A very large late Victorian Wimshurst Machine on mahogany base with four leyden jars.
The machine has a mahogany base with scrolled feet and two contra rotating yellow plastic discs with 22 foil sectors attached to the front of each. The discs are rotated by means of two turned mahogany wheels with rubber type bands attached to a spindle on which the discs are attached. By turning the brass and bone handle, electrostatic charge is sent to the rare combination of four glass leyden jars which sit either side of the base. Once enough charge has been stored within the jars a spark is released between the two brass nodes which are positioned above the machine and are pivoted on two insulated arms to allow for lengthening or shortening of the spark whilst in demonstration.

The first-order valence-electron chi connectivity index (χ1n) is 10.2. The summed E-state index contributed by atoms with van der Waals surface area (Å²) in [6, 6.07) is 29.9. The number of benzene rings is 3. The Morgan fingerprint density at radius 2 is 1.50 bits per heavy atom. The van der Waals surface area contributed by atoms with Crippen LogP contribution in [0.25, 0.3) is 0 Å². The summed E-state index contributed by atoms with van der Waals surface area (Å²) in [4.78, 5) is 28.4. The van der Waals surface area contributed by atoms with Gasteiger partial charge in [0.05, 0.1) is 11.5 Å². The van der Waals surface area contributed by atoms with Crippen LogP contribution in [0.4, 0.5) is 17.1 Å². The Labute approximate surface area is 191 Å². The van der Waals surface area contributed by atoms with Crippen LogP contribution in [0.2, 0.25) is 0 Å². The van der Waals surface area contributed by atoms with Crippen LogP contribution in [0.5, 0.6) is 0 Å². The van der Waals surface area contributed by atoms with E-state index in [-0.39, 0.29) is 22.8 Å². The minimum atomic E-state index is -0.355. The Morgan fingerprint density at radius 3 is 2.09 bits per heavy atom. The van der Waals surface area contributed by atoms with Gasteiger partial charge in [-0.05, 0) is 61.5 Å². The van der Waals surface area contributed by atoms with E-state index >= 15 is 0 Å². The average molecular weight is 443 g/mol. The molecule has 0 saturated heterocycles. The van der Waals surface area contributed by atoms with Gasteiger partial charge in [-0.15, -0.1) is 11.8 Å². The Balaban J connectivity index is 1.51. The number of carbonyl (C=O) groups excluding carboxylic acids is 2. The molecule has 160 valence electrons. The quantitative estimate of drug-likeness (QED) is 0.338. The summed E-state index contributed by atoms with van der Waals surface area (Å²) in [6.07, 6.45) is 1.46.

The size and attention to detail of this truly magnificent example is exceptional and was created with aesthetics in mind. As a show piece it is the best I have seen in a very long time and is in full working order.
The Wimshurst influence machine or electrostatic generator was developed by the British inventor James Wimshurst between 1880 & 1883.
James Wimshurst was the Chief Shipwright Surveyor for Lloyds of London but dedicated his spare time to scientific experimentation. Widely known for his experiments with electricity, he became a member of the Institute of Electrical Engineers in 1889 and was elected a Fellow of the Royal Society in 1898.